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Interactions between Hydrophobically Modified Alkali-Swellable Emulsion Polymers and Sodium Dodecyl Sulfate Probed by Fluorescence and Rheology

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journal contribution
posted on 09.01.2014, 00:00 authored by Shaohua Chen, Howard Siu, Jean Duhamel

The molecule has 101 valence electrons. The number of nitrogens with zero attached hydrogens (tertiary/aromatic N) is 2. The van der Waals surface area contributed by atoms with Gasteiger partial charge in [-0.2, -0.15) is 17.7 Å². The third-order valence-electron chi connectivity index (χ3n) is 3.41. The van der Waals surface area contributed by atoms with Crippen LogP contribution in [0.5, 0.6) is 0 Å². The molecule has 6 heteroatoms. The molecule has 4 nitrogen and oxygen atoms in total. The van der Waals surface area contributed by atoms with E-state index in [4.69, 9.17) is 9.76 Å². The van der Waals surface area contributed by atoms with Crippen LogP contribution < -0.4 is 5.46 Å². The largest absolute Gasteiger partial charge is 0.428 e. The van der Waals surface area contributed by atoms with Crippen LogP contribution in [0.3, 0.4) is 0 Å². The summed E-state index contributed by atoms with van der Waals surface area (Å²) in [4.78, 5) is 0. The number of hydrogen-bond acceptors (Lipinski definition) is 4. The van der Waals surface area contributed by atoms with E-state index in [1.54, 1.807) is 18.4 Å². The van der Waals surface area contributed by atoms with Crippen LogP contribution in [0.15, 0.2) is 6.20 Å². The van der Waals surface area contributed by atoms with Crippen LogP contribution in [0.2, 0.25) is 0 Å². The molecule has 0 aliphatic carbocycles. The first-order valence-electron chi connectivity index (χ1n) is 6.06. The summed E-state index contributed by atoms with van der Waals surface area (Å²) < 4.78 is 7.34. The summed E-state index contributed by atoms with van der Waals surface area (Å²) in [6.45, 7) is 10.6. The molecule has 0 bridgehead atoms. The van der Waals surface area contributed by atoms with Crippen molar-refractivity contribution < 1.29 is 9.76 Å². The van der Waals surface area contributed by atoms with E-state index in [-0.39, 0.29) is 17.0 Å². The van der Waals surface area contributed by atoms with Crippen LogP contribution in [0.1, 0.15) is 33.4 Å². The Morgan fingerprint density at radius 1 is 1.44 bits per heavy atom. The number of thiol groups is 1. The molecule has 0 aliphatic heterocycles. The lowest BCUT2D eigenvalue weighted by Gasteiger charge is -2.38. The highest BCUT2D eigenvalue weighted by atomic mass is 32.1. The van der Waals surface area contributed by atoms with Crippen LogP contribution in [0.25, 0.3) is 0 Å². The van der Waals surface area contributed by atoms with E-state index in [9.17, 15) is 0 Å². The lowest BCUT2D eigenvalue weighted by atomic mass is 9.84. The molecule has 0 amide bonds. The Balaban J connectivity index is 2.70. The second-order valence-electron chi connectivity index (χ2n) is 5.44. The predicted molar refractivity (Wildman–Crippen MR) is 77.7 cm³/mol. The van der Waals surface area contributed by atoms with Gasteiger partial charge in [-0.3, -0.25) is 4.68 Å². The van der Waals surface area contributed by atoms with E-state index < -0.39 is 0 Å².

The interactions between a pyrene-labeled hydrophobically modified alkali-swellable emulsion (Py-HASE) polymer and the anionic surfactant sodium dodecyl sulfate (SDS) in aqueous solution were investigated with a fluorometer, a rheometer, and a combination of both instruments to probe the fluorescence of the polymer while the solution was being sheared. Different amounts of SDS were added to two solutions with Py-HASE concentrations of 8 and 57 g/L. The pyrene monomer and excimer decays of the Py-HASE solutions were acquired and globally fitted according to the fluorescence blob model (FBM) and the model free (MF) analysis. Both models yielded the same molar fractions of pyrenes that were isolated, aggregated, or forming excimer by diffusion. The average number of pyrenes per micelle, ⟨n⟩, was determined according to the FBM and found to equal 2.0 at the SDS concentration corresponding to a maximum in solution viscosity. For a Py-HASE concentration of 57 g/L, the solution viscosities at different SDS concentrations were measured from the Newtonian plateau regions and were found to peak at an SDS concentration of 11 mM. The steady-state fluorescence spectra were acquired at SDS concentrations of 0.1, 6.0, 11.1, and 17 mM while the 57 g/L Py-HASE solution was sheared. Although the solutions of Py-HASE and SDS were found to shear-thin substantially with the solution viscosity decreasing by up to 4 orders of magnitude, no change was observed in the fluorescence spectra acquired at shear rates ranging from 0.005 to 500 s–1. The overlap of the fluorescence spectra under conditions where the solution viscosity decreased by 4 orders of magnitude suggested that the rearrangement of the hydrophobes from inter- to intramolecular associations that leads to shear-thinning occurs on a time scale that is much faster than that over which the rheology experiments are being conducted.